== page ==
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I have a service that opens multiple watchers to watch multiple folders. After watching folders for a certain amount of time I get the "The network bios command limit has been reached".

As I read on here this is caused by having more long term requests than allowed.

I believe this occurs due to the below error handling code i have, which is triggered by the watchers error event. This starts a new instance of the watcher by calling the WatchFile method again. I believe this leaves the old now defunct watcher running and starts a new watcher but i am afraid stopping the watcher will either prevent it from starting it up again or will stop all instances based on the watcher.

Or am I wrong and is the error dependent on the amount of changes? This would cause 100 files to drop in at the same time to cause this error.

I was thinking of stopping and starting the service whenever I run in this error but this would not solve the problem itself but just hide it. Is there a better solution to it?

private static void watcherError(String directory, Boolean intray, ErrorEventArgs e, FileSystemWatcher watcher)
    Exception watchException = e.GetException();
    EventLog.WriteEntry("WhiteFileMover", String.Concat("error gedetecteerd, watcher werd herstart  -  ", watchException.Message), EventLogEntryType.Information);
    watcher = new FileSystemWatcher();
    while (!watcher.EnableRaisingEvents)
            // This will throw an error at the
            // watcher.NotifyFilter line if it can't get the path.
            WatchFile(directory, intray);
        catch(Exception exp)
            // Sleep for a bit; otherwise, it takes a bit of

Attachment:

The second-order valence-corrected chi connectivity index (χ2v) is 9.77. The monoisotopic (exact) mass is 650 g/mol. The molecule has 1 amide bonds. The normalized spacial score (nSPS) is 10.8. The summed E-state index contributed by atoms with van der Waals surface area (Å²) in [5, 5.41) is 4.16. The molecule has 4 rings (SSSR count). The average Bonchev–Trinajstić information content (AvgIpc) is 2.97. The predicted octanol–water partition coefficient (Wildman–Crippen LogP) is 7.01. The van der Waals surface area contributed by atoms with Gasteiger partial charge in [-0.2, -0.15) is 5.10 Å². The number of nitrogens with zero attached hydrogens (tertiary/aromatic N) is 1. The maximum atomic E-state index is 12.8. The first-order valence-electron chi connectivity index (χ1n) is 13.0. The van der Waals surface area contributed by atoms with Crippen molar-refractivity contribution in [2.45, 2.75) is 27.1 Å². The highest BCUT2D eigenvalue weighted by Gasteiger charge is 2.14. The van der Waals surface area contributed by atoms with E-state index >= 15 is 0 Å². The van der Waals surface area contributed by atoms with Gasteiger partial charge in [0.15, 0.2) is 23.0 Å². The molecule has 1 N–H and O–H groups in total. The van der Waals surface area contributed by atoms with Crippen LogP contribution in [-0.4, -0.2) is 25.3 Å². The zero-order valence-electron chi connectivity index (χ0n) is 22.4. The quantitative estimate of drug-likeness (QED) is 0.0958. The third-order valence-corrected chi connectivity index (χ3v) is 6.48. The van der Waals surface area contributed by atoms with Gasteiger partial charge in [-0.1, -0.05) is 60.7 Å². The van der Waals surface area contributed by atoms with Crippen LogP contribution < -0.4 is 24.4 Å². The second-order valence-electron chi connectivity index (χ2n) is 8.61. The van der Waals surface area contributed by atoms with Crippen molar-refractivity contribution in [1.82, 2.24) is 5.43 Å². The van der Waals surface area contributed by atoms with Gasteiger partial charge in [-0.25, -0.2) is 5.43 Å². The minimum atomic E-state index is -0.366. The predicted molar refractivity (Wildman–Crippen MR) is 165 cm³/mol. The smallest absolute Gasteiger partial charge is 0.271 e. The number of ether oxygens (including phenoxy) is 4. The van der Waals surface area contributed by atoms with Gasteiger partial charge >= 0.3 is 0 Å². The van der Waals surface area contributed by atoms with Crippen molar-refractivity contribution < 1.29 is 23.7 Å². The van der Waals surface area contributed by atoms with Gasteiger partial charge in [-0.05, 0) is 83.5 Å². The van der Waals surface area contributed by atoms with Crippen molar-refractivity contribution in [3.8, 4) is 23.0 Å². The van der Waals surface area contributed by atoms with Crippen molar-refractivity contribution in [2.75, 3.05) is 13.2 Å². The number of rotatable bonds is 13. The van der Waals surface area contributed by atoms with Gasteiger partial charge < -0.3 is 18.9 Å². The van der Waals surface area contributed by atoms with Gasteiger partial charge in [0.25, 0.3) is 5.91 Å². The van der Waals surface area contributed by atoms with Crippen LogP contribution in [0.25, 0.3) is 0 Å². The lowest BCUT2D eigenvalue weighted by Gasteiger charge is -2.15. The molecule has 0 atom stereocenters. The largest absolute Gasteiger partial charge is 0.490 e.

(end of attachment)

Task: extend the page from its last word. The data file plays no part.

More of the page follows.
// processor time
            EventLog.WriteEntry("WhiteFileMover", String.Concat("Failed to restart watcher, retrying in 5 seconds  -  ", exp.Message), EventLogEntryType.Warning);
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what about disposing the old watcher that ran into the error? – Kolja Jan 30 '12 at 14:13
@Kolja if i do watcher.dispose, will that only dispose that instance or all instances based on watcher? for ex i have created 3 instances of watcher but only want to dispose one of them. – Andy Jan 30 '12 at 14:25
It will dispose the current instance the variable is pointing to, which is the one that failed. After that you can create a new instance. But You don't dispose it and just create a new one what will likely end up with a bunch of wasted watcher instances. – Kolja Jan 31 '12 at 10:13

2 Answers 2

up vote 2 down vote accepted

Look at this line:

watcher = new FileSystemWatcher();

You passed in a FileSystemWatcher variable, but completely ignored the passed value. Instead, you created a new instance. Not only that, but you fail to correctly dispose the instance. My guess is that you have a bunch of old FileSystemWatcher objects hanging around waiting to be collected. Each of those will hold on to some real file system resources from the operating system. Over time, you run out of available file handles.

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I have added a watcher.dispose before creating the new watcher, but the error stays the same. is there more i need to do before the old watcher is removed from memory? – Andy Jan 31 '12 at 12:29
@Andy Dispose() has nothing to do with memory. Thankfully, memory isn't your problem (file handles are). But the real problem is that you shouldn't create a new watcher all the time. You want to use exactly one watcher for your app, and pass around references to that one instance. – Joel Coehoorn Jan 31 '12 at 16:27

Why don't you create the filewatcher and define the event handlers?

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